The Office de Tourisme in the main square (Place de la Tour) is decked out in a Welcome to the Fête de l'Oranger, in oranges. The village was full of local products as well as the activities and events being celebrated. There was a demonstration how to build dry-stone walls, free tours of the village, bands and music, vin d'orange and orange marmalade tasting, and on and on.
The Square Seytre, just beside the Place de la Tour, was decked out in a traditional period scene, with old car, live olive grove, and mannequins in period costumes. The "mannequin" sitting and preparing oranges was an actual live person [photo-3].
These lovely stacking bottles of fruit-based aperitifs were on the stand of Les Confiotes de Mamie, here from Sollies-Pont (northeast of Toulon).
Every festival and market in Beyond has locally produced olive products on offer. This was the stand of Jean-Philippe Frère from the nearby village of Le Rouret, whose products wont the Mélaille d'Or in Paris for 2007. Olive oil, olive paté and olives were available.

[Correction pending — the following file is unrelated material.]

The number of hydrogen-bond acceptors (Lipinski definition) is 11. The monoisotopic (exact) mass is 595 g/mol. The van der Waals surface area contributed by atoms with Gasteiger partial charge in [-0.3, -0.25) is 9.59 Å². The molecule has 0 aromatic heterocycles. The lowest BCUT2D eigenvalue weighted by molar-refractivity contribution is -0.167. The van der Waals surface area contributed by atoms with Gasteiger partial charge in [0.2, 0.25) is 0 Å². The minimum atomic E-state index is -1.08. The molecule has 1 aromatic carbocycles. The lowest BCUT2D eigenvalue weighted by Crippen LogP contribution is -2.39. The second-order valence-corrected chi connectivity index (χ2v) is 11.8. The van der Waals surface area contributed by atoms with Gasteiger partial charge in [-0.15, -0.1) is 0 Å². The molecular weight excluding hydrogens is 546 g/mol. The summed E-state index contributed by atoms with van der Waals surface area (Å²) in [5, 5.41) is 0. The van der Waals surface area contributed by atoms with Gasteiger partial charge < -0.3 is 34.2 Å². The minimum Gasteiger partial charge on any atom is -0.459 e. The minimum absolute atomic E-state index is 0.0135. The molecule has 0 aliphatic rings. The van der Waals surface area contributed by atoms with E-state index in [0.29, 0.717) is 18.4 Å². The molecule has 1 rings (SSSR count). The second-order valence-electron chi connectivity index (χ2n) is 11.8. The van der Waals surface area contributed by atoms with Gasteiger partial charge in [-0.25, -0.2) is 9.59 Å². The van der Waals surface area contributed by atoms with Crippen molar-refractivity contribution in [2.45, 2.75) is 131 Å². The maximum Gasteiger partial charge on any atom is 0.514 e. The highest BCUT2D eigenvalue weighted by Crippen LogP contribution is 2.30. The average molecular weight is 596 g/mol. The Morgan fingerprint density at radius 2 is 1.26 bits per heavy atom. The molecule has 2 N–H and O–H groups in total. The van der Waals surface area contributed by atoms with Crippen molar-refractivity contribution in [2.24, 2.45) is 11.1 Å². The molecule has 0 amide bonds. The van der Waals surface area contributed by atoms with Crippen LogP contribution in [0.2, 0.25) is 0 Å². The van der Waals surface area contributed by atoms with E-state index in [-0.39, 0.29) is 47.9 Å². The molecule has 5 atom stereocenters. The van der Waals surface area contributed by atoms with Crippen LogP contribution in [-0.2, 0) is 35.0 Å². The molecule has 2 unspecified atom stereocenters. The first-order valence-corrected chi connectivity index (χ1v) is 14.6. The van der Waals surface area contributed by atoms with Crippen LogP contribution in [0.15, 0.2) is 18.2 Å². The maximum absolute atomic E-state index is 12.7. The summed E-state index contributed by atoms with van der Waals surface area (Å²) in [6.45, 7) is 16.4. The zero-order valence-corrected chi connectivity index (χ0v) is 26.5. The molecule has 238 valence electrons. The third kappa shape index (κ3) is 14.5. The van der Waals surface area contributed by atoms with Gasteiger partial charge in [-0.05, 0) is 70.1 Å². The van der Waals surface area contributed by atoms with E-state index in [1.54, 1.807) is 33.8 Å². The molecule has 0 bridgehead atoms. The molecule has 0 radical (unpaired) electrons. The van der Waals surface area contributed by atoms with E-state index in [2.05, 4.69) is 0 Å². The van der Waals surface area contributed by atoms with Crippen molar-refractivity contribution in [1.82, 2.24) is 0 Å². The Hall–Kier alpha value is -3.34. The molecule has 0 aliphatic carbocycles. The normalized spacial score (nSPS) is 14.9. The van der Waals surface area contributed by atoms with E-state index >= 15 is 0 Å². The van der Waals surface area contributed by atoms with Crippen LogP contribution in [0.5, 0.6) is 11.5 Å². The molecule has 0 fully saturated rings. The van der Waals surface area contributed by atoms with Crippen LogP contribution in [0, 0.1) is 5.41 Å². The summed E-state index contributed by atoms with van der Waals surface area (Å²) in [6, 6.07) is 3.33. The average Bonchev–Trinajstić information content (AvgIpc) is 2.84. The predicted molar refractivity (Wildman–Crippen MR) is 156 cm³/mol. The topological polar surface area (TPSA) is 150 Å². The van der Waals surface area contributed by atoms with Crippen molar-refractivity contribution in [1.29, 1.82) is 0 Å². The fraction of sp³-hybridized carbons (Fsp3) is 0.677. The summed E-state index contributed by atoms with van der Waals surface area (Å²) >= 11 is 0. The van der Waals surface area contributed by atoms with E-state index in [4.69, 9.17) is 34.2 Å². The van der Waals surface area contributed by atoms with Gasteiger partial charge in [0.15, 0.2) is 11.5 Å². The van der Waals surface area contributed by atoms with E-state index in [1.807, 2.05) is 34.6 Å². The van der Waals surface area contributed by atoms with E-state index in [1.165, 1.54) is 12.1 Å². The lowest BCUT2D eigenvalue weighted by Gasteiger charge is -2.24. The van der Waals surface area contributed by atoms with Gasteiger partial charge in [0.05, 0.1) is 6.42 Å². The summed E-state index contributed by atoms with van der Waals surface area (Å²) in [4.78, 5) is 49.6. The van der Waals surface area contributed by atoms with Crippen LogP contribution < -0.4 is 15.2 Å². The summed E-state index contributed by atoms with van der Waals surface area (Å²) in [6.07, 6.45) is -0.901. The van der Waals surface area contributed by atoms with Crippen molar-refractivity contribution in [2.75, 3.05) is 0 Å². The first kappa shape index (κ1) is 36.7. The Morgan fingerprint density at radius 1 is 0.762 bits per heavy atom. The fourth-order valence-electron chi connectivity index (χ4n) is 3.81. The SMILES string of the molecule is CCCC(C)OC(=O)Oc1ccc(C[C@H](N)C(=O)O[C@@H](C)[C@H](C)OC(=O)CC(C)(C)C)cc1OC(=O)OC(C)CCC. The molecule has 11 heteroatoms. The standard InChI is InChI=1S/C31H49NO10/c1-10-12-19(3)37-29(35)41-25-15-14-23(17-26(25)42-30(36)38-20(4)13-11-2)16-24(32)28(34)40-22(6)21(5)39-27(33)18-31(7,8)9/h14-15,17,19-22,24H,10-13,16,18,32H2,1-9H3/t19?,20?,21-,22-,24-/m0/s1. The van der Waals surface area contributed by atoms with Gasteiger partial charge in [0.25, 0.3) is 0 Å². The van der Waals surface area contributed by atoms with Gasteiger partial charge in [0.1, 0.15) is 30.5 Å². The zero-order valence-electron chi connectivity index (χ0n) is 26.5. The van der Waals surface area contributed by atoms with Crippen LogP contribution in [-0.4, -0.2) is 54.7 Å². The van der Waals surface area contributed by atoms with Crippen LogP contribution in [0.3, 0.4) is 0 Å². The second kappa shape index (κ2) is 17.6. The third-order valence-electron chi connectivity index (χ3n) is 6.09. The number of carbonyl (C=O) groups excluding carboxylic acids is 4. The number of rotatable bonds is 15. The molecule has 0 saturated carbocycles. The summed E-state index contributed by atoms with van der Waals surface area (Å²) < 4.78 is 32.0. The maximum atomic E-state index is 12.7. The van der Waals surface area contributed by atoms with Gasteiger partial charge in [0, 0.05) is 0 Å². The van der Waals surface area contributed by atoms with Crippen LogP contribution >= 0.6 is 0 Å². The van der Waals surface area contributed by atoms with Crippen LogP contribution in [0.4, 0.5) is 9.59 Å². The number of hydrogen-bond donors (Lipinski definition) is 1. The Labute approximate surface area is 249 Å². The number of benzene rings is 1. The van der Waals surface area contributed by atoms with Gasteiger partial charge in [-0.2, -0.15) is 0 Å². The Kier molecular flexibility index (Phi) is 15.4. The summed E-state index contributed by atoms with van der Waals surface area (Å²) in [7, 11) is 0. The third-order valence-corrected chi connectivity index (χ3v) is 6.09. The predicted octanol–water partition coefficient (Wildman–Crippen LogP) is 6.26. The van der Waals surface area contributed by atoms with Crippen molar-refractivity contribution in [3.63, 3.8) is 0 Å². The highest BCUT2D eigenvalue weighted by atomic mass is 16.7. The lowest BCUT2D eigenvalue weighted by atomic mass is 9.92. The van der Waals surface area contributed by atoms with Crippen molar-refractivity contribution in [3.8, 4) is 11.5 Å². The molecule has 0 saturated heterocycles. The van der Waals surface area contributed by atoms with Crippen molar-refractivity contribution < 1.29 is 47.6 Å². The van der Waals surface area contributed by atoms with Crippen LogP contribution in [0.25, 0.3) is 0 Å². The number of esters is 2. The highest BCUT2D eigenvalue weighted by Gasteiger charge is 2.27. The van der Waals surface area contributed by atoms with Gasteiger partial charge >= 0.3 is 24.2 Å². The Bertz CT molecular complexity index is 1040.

There were at least two bakers with breads, tartes and other goodies cooked in the traditional way in wood-fired ovens. This was the stand of the Boulangèr Piasco from Tanneron.
Regional patisserie delicacies were on offer. The stand of the "Biscuiterie Artisanale KIRO" from Vence included these "Amarettes Niçois", containing sweet almonds, bitter almonds and "pignons de pin" (from the Pin Parasol tree). Some of their other treats were "Merveilles fleur d'oranger", "Croustinis trois poivrons", "Croustinis pistou" and "Croustinis pissaladière".
"Le Pot de Terre et le Pot de Fer" set up at the Square Seytre showed a couple of very ancient trades (métiers anciens). Eric Lescoffit of Castillon (a tiny village between Menton and Sospel) turned a clay amphora, and built small iron sculptures. We weren't able to spend the whole day at the fête so didn't see it all completed.